Networking tips for Young Professionals

A guest blog with Cyndee Woolley, APR, a consultant in public relations and the author of Building Brand [You]. For more information, visit www.BuildingBrandYou.com.

In speaking with seasoned executives, one of the biggest lessons they learned through the course of their career is the value of building a network. Often young professionals are thrown into the waters and take years to hone their networking skills – losing valuable relationships along the way. Hopefully, these tips will help you stand out from the crowd and build your network.

Take time to think through your brand
With limited professional experience, many young professionals haven’t taken the time to develop a brand for themselves. Instead, they have a haphazard, thrown-together image that may appear polished externally but slows them down professionally. Your brand is more than a sharp suit and fancy business card. It is about developing a clear vision of your ideal future and weaving in important elements like your values and priorities to reflect a solid brand that people can understand.

Target your networking
It is important to be open and receptive to new ideas and possible work relationships. After all, many opportunities come from unexpected sources. However, with a realistic understanding of your time limitations – both professionally and personally – it is perfectly reasonable to approach your networking efforts in the same way that you do a sales project. Focus your efforts on the people who can help advance your career skills and lead you to your ideal life. Beyond sales prospects, consider networking with these three types of individuals:
• Mentors – Keep your eye out for mentors. These individuals are living the life that you would like to enjoy, or perhaps have a skill that you would like to develop. Don’t ask them to be your mentor, but ask them for coffee or lunch to learn about what they do.
• Peers – It is important to have a network of peers that are in the same industry as you. They will be your resource for referrals to potential vendors and possibly clients that they can’t handle. By working together, you can both develop your professional skills and advance your career.
• Inspirational Relationships – In a competitive atmosphere, there can be great pressure to perform that can lead to burnout and frustration. Inspirational relationships can be as simple as belonging to church, Rotary, or Kiwanis. But, don’t overlook that best friend who always leaves you charged up and ready to take on the world or the child in your life who helps you see things from another perspective. Keep these relationships strong during the good times so that you can pick each other up during the really hard times.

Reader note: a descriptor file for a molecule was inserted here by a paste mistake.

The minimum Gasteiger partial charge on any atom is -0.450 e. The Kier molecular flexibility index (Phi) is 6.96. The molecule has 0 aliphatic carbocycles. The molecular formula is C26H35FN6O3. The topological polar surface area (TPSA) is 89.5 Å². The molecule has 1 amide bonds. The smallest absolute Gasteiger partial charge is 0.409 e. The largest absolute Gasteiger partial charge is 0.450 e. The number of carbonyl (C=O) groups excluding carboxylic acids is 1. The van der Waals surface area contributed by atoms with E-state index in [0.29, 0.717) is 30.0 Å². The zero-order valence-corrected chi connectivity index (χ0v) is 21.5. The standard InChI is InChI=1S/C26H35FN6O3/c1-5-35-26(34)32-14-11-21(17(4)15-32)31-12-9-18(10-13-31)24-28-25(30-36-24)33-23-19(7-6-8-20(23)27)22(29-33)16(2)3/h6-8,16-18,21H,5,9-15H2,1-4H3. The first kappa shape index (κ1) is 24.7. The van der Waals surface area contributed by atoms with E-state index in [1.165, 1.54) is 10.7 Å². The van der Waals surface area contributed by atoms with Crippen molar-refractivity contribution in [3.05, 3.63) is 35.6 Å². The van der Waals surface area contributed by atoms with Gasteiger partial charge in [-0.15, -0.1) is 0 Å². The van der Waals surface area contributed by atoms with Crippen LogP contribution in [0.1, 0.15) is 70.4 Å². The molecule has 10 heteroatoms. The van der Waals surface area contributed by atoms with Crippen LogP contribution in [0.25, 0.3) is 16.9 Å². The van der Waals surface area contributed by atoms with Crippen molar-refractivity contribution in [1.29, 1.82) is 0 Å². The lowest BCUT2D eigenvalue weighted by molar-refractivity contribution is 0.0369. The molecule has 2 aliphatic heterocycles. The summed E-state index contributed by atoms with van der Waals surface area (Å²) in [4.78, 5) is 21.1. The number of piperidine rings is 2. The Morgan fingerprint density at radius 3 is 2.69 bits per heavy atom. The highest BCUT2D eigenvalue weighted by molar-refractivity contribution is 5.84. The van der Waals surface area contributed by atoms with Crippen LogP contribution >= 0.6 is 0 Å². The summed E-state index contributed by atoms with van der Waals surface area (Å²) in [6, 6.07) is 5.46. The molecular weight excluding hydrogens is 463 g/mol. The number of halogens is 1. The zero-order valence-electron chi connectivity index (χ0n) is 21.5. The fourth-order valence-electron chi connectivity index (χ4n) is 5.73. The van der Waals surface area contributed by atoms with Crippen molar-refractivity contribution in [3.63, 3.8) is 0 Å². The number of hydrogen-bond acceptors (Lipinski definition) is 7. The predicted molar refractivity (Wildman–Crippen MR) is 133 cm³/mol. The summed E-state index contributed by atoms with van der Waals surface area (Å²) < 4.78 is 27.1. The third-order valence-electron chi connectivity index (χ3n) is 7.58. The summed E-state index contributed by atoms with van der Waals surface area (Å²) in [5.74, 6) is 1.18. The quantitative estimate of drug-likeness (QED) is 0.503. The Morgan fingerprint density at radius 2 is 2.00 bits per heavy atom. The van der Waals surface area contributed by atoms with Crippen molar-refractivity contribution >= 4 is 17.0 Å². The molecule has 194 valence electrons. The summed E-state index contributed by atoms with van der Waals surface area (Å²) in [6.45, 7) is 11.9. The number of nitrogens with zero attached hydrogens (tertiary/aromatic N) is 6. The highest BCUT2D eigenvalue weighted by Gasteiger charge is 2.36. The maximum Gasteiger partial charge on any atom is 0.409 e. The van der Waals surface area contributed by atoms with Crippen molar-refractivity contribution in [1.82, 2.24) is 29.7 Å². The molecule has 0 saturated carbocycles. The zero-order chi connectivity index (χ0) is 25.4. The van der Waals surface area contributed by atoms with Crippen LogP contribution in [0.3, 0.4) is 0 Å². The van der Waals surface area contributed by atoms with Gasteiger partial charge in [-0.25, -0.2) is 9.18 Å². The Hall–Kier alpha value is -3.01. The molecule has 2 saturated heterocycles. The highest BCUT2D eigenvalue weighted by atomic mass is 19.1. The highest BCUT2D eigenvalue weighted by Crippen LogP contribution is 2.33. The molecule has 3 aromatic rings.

Learn about professional etiquette
I had dinner with a young professional that worked in a very casual industry. It wasn’t surprising to see him in khakis shorts and a t-shirt instead of a suit and tie. But, when we ate dinner, he slurped his coffee and spoke with his mouth full – complete with little hunks of food flying out at me. This doesn’t just happen with young professionals, I’ve known a few adults that I refuse to have a meal without protective eyewear!
Take the time to learn about the nuances of professional networking. Small details like carrying your cold, wet drink in your left hand to keep your right (handshaking) hand clean and dry can make a big difference in how you are remembered.

Plan out some common conversation points
Networking can be intimidating, especially in that awkward silence when you don’t know what to say next. Remember, that other person is probably feeling the same way. Take the time to plan out a few questions or conversation points that will help you connect personally and kill the silence. These conversation points could be simple questions like:
• Tell me about the most exciting thing that happened to you this week. Be prepared to share one of your accomplishments too.
• What projects are you working on right now? This will give you more insight into their professional experience than just their job title.
• If you weren’t here right now, what would you be doing? Hopefully this opens up some personal hobbies to share interest in.
• Did you hear about….? Watch the news and keep abreast of what is going on in your industry for these types of questions.

Listen and observe before you speak
This tip has been shared frequently as it relates to social media, but it still applies in your professional networking. As a young professional, you might be eager to share your advice, projects, or experiences with perfect strangers in a networking setting. While you think you are being fun and friendly, other people might consider you abrasive and rude. Take the time to listen and observe the culture of the group that you are in before you rattle on and on. It will help you gauge what is socially acceptable in the group and gain the respect of the other members.

Learn more about building your brand at Cyndee Woolley’s course Building Brand [You].

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